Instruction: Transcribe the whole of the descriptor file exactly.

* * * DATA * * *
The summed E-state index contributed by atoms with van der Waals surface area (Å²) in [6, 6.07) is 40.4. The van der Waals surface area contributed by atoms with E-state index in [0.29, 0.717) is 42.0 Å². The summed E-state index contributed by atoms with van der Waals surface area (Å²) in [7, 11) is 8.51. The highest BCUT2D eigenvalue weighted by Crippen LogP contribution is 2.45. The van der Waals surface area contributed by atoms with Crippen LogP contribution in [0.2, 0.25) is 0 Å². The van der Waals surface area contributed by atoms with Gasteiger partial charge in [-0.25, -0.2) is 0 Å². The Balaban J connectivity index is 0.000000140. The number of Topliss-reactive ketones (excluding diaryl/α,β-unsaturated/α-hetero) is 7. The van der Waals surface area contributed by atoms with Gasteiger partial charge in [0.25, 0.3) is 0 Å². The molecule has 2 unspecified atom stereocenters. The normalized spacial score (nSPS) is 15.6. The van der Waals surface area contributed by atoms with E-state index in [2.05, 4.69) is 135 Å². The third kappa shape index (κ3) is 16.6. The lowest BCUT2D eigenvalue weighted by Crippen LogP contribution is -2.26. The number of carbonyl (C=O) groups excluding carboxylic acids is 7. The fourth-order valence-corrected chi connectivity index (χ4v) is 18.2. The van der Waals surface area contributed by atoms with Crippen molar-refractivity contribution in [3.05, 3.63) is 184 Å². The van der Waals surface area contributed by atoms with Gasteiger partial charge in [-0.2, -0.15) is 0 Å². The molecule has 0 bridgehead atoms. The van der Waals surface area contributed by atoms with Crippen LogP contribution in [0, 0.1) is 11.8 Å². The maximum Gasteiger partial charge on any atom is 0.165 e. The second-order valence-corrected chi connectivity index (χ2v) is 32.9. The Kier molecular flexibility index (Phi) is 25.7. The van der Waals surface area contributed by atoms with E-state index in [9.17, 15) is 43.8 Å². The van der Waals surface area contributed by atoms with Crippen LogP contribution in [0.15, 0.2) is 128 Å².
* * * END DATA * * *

The summed E-state index contributed by atoms with van der Waals surface area (Å²) in [6, 6.07) is 40.4. The van der Waals surface area contributed by atoms with E-state index in [0.29, 0.717) is 42.0 Å². The summed E-state index contributed by atoms with van der Waals surface area (Å²) in [7, 11) is 8.51. The highest BCUT2D eigenvalue weighted by Crippen LogP contribution is 2.45. The van der Waals surface area contributed by atoms with Crippen LogP contribution in [0.2, 0.25) is 0 Å². The van der Waals surface area contributed by atoms with Gasteiger partial charge in [-0.25, -0.2) is 0 Å². The Balaban J connectivity index is 0.000000140. The number of Topliss-reactive ketones (excluding diaryl/α,β-unsaturated/α-hetero) is 7. The van der Waals surface area contributed by atoms with Gasteiger partial charge in [0.25, 0.3) is 0 Å². The molecule has 2 unspecified atom stereocenters. The normalized spacial score (nSPS) is 15.6. The van der Waals surface area contributed by atoms with E-state index in [2.05, 4.69) is 135 Å². The third kappa shape index (κ3) is 16.6. The lowest BCUT2D eigenvalue weighted by Crippen LogP contribution is -2.26. The number of carbonyl (C=O) groups excluding carboxylic acids is 7. The fourth-order valence-corrected chi connectivity index (χ4v) is 18.2. The van der Waals surface area contributed by atoms with Crippen molar-refractivity contribution in [3.05, 3.63) is 184 Å². The van der Waals surface area contributed by atoms with Gasteiger partial charge in [-0.2, -0.15) is 0 Å². The molecule has 0 bridgehead atoms. The van der Waals surface area contributed by atoms with Crippen LogP contribution in [0, 0.1) is 11.8 Å². The maximum Gasteiger partial charge on any atom is 0.165 e. The second-order valence-corrected chi connectivity index (χ2v) is 32.9. The Kier molecular flexibility index (Phi) is 25.7. The van der Waals surface area contributed by atoms with E-state index in [9.17, 15) is 43.8 Å². The van der Waals surface area contributed by atoms with Crippen LogP contribution in [0.15, 0.2) is 128 Å².